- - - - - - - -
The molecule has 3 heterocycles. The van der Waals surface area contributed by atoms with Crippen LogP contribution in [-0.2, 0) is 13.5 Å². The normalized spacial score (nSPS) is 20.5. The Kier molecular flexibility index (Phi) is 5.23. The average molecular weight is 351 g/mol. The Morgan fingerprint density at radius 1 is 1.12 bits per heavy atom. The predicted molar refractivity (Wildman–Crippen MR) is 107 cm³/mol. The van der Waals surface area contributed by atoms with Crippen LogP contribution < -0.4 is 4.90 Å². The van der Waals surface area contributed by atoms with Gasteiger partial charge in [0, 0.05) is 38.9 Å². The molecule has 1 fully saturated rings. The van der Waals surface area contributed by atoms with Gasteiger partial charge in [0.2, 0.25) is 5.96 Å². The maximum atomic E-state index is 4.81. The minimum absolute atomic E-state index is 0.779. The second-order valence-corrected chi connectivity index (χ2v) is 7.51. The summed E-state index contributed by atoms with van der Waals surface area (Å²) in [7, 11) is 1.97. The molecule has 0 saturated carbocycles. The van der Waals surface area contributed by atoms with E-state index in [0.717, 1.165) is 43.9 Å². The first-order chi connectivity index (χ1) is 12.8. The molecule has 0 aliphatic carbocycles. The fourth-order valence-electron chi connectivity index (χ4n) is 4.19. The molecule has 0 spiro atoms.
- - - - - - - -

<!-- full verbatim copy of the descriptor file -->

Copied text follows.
The molecule has 3 heterocycles. The van der Waals surface area contributed by atoms with Crippen LogP contribution in [-0.2, 0) is 13.5 Å². The normalized spacial score (nSPS) is 20.5. The Kier molecular flexibility index (Phi) is 5.23. The average molecular weight is 351 g/mol. The Morgan fingerprint density at radius 1 is 1.12 bits per heavy atom. The predicted molar refractivity (Wildman–Crippen MR) is 107 cm³/mol. The van der Waals surface area contributed by atoms with Crippen LogP contribution < -0.4 is 4.90 Å². The van der Waals surface area contributed by atoms with Gasteiger partial charge in [0, 0.05) is 38.9 Å². The molecule has 1 fully saturated rings. The van der Waals surface area contributed by atoms with Gasteiger partial charge in [0.2, 0.25) is 5.96 Å². The maximum atomic E-state index is 4.81. The minimum absolute atomic E-state index is 0.779. The second-order valence-corrected chi connectivity index (χ2v) is 7.51. The summed E-state index contributed by atoms with van der Waals surface area (Å²) in [7, 11) is 1.97. The molecule has 0 saturated carbocycles. The van der Waals surface area contributed by atoms with E-state index in [0.717, 1.165) is 43.9 Å². The first-order chi connectivity index (χ1) is 12.8. The molecule has 0 aliphatic carbocycles. The fourth-order valence-electron chi connectivity index (χ4n) is 4.19. The molecule has 0 spiro atoms.